Synopses & Reviews
This text prepares undergraduate mathematics students to meet two challenges in the study of mathematics, namely, to read mathematics independently and to understand and write proofs. The book begins by teaching how to read mathematics actively, constructing examples, extreme cases, and non-examples to aid in understanding an unfamiliar theorem or definition (a technique famililar to any mathematician, but rarely taught); it provides practice by indicating explicitly where work with pencil and paper must interrupt reading. The book then turns to proofs, showing in detail how to discover the structure of a potential proof from the form of the theorem (especially the conclusion). It shows the logical structure behind proof forms (especially quantifier arguments), and analyzes, thoroughly, the often sketchy coding of these forms in proofs as they are ordinarily written. The common introductroy material (such as sets and functions) is used for the numerous exercises, and the book concludes with a set of "Laboratories" on these topics in which the student can practice the skills learned in the earlier chapters. Intended for use as a supplementary text in courses on introductory real analysis, advanced calculus, abstract algebra, or topology, the book may also be used as the main text for a "transitions" course bridging the gab between calculus and higher mathematics.
Synopsis
For Students Congratulations You are about to take a course in mathematical proof. If you are nervous about the whole thing, this book is for you (if not, please read the second and third paragraphs in the introduction for professors following this, so you won't feel left out). The rumors are true; a first course in proof may be very hard because you will have to do three things that are probably new to you: 1. Read mathematics independently. 2. Understand proofs on your own.:1. Discover and write your own proofs. This book is all about what to do if this list is threatening because you "never read your calculus book" or "can't do proofs. " Here's the good news: you must be good at mathematics or you wouldn't have gotten this far. Here's the bad news: what worked before may not work this time. Success may lie in improving or discarding many habits that were good enough once but aren't now. Let's see how we've gotten to a point at which someone could dare to imply that you have bad habits. l The typical elementary and high school mathematics education in the United States tends to teach students to have ineffective learning habits, 1 In the first paragraph, yet. xiv Introduction and we blush to admit college can be just as bad.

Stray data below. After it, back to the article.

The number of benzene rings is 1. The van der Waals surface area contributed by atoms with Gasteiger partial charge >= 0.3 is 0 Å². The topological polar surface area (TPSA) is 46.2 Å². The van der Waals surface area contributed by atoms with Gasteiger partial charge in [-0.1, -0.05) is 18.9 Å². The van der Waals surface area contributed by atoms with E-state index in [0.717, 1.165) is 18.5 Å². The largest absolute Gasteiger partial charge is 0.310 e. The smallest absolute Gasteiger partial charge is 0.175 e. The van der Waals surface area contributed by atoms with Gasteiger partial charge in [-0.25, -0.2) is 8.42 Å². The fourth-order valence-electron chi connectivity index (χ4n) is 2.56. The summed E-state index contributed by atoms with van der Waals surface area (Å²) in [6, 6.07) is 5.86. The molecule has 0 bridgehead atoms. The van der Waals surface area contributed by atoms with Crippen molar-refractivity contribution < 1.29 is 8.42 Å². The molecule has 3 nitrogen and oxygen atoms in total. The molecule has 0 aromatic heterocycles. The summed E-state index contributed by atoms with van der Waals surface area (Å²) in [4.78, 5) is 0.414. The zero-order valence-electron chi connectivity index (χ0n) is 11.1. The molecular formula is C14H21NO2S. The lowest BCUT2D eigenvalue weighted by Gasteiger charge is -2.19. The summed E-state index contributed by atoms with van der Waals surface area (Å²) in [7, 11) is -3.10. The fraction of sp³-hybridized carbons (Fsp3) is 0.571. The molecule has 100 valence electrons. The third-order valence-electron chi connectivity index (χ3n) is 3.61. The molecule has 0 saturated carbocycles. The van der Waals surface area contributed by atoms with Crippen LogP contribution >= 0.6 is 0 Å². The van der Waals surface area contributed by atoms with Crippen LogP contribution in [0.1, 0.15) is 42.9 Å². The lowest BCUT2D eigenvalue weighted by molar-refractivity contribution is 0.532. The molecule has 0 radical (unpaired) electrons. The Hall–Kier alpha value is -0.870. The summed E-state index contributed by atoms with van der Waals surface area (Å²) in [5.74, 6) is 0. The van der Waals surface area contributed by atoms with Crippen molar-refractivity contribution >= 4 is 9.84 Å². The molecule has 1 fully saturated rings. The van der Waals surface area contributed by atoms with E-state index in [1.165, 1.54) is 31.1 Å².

Synopsis
Designed for students preparing to engage in their first struggles to understand and write proofs and to read mathematics independently, this is well suited as a supplementary text in courses on introductory real analysis, advanced calculus, abstract algebra, or topology. The book teaches in detail how to construct examples and non-examples to help understand a new theorem or definition; it shows how to discover the outline of a proof in the form of the theorem and how logical structures determine the forms that proofs may take. Throughout, the text asks the reader to pause and work on an example or a problem before continuing, and encourages the student to engage the topic at hand and to learn from failed attempts at solving problems. The book may also be used as the main text for a "transitions" course bridging the gap between calculus and higher mathematics. The whole concludes with a set of "Laboratories" in which students can practice the skills learned in the earlier chapters on set theory and function theory.
Description
Includes bibliographical references (p. [189]-190) and index.
Table of Contents
Introduction.- Examples.- Informal Language and Proof.- Formal Language and Proof.- Laboratories.- Theoretical Apologia.- Hints.- References.- Index.